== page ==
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Derek Bennett marksmen back at work

by Lester Holloway
17/12/2004

THE POLICE marksman who shot Derek Bennett four times as he ran away is back at work, Scotland Yard said. He is one of eleven cops this month to get their jobs back after controversial deaths.

Gunned down: Derek Bennett
Gunned down: Derek Bennett

Officer 'A' – who killed Bennett in Brixton, south London, was reinstated to the SO19 armed unit yesterday following an inquests lawful killing verdict the previous day.

His colleague Officer 'B', who had been promoted after the shooting, is also back on active firearms duty, the police confirmed.

A Metropolitan Police statement said: “After yesterday’s finding of lawful killing at the inquest into the death of Derek Bennett, the operational status of the officer who fired the shots has been reviewed and he is no longer subject to restrictions.

discretion

“Both firearms officers involved in the incident are now in a position to return to full operational SO19 duties at their discretion and subject to re-certification.”

On Wednesday an eleven-person jury at Southwark Coroners Court came to an 9-2 majority verdict that Bennett, 29, had been lawfully killed when he was shot in the Angell Town estate on 16 July 2001.

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Last week the Met reinstated two armed officers in the case of Harry Stanley, an Irishman who was shot dead in Hackney, north London, after he came out of a pub carrying a table leg in a plastic bag five years ago.

Despite an inquest reaching an unlawful killing verdict, and the imminent decision of the Crown Prosecution Service (CPS) concerning possible criminal charges against the marksmen, Deputy Commissioner Sir Ian Blair gave the cops their jobs back.

Sir Ian's actions followed a strike by 100 firearms officers, who handed in their weapon authorisation cards in protest at the inquest decision, prompting Commissioner Sir John Stevens and former Home Secretary David Blunkett to give assurances over the protection of SO19 officers from prosecution.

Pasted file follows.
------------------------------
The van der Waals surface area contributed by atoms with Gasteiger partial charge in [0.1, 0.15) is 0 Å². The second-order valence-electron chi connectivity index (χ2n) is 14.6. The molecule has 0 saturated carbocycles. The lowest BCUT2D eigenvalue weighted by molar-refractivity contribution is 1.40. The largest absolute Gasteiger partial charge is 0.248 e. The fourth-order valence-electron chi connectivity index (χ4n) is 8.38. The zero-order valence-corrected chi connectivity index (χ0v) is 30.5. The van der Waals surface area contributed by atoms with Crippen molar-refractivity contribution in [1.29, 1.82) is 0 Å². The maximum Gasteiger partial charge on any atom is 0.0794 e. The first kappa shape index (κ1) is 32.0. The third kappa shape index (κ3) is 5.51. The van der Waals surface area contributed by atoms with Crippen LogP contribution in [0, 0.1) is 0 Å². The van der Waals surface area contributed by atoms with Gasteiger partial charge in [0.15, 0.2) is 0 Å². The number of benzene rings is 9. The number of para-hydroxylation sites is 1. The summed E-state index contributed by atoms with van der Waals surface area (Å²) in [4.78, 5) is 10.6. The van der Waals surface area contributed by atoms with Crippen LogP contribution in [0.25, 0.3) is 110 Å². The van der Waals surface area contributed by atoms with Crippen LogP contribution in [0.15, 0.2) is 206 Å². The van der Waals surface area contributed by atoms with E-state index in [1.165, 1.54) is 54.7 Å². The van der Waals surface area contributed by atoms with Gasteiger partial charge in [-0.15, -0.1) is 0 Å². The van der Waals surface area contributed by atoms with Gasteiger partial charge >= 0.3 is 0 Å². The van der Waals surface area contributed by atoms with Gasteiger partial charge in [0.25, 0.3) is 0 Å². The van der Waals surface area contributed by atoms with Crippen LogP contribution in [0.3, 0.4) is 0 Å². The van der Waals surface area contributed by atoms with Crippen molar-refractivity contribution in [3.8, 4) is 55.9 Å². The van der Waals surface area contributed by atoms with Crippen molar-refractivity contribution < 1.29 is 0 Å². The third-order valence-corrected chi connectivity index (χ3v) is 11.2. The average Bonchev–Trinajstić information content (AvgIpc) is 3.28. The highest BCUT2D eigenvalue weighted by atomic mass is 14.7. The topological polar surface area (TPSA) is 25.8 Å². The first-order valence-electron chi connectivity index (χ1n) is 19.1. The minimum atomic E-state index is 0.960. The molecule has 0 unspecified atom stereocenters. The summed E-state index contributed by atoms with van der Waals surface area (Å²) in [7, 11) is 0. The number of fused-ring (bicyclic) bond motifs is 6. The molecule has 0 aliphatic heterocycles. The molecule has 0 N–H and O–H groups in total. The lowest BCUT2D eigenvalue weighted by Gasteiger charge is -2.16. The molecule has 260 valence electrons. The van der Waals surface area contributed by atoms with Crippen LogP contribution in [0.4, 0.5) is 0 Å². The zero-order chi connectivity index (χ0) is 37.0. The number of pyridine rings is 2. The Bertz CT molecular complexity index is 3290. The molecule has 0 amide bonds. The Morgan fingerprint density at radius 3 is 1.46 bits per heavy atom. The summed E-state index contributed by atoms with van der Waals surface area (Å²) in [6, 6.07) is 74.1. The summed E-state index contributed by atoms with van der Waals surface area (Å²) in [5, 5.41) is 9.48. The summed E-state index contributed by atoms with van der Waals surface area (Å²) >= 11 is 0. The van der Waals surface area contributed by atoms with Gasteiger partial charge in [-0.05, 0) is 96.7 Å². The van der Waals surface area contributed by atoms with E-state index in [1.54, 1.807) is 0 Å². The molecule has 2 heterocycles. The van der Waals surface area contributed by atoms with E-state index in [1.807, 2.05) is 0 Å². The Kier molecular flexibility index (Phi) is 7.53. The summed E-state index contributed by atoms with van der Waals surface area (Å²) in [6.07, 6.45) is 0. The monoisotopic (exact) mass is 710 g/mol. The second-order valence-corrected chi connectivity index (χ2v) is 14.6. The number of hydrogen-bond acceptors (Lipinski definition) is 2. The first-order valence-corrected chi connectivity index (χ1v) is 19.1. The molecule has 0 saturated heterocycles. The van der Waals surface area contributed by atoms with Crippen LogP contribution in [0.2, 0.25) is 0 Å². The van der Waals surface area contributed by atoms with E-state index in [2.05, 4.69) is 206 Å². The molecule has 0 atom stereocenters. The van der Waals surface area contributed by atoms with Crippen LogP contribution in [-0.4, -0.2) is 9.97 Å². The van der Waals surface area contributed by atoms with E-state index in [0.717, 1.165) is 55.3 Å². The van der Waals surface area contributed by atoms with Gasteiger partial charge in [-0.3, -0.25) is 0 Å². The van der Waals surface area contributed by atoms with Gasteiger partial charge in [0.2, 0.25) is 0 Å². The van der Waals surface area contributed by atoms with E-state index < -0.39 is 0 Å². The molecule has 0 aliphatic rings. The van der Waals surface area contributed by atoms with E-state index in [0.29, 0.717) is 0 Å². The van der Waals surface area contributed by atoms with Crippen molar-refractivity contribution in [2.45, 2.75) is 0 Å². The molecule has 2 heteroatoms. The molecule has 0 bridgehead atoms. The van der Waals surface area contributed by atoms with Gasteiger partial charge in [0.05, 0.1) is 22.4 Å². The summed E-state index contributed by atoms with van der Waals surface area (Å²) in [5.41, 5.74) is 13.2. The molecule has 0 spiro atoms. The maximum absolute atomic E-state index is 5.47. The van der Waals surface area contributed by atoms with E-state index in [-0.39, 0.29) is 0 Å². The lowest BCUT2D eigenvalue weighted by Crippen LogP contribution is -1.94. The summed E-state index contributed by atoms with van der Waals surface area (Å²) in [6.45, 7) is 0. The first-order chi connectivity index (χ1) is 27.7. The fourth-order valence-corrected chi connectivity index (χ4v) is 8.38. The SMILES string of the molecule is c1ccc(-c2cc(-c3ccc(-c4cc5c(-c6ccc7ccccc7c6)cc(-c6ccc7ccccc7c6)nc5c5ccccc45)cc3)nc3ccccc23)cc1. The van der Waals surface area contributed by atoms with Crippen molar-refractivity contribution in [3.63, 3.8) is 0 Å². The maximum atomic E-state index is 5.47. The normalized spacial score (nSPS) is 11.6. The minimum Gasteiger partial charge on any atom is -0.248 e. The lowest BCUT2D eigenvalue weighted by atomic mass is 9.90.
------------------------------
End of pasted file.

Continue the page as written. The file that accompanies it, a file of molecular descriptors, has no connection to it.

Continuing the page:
Earlier this month seven serving officers in the case of Roger Sylvester, who died of asphyixa after being restrained for 25 minutes, were reinstated. As in the Stanley case, the Met's action pre-empted a CPS decision on possible criminal charges.

The Sylvester cops were given their jobs back after they overturned an unlawful killing inquest verdict in the High Court on a technicality.

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Resources:

pdf Leaflet: Police DNA Database

Race and the Criminal Justice System 2005: Report and Overview

pdf Making the new police complaints system work better: IPCC Statutory Guidance

pdf Stop and search: A Community Evaluation of Recommendation 61 in the London Borough of Hackney

pdf Statement from the De Menezes family lawyer

Shoot to Kill Who?

pdf Statistics on Race and the Criminal Justice System – 2004

pdf Ethnicity, victimisation and worry about crime

pdf The views of the public on the phased implementation of recording police stops In response to recommendation 61 of the Stephen Lawrence Inquiry (2.7.04)

pdf An evaluation of the phased implementation of the recording of police stops In response to recommendation 61 of the Stephen Lawrence Inquiry (2.7.04)

pdf Statistics on Race and the Criminal Justice System – 2003

pdf CRE interim report on the Formal Investigation of the Police Service in England and Wales

Transcript from the BBC’s ‘Secret Policeman’ Programme

Stop and Search: know your rights

Stop and Search Resources

Black youth and street crime

Street Robbery: Fact sheet

Links:

The Robert Levy Foundation

Stop and Search

Independent Police Complaints Commission Information Leaflets

Metropolitan Police Authority

Inquest

Terrorism Act 2000

National Black Police Association UK

black and minority ethnic cracking crime project (BME CCP)

UNITE TO PROTECT OUR RIGHTS: sign the statement against the erosion of civil liberties and human rights by new anti-terrorism proposals A Black Manifesto No 2 ID FREE FAROUQ PDP ASSOCIATES Power to the People

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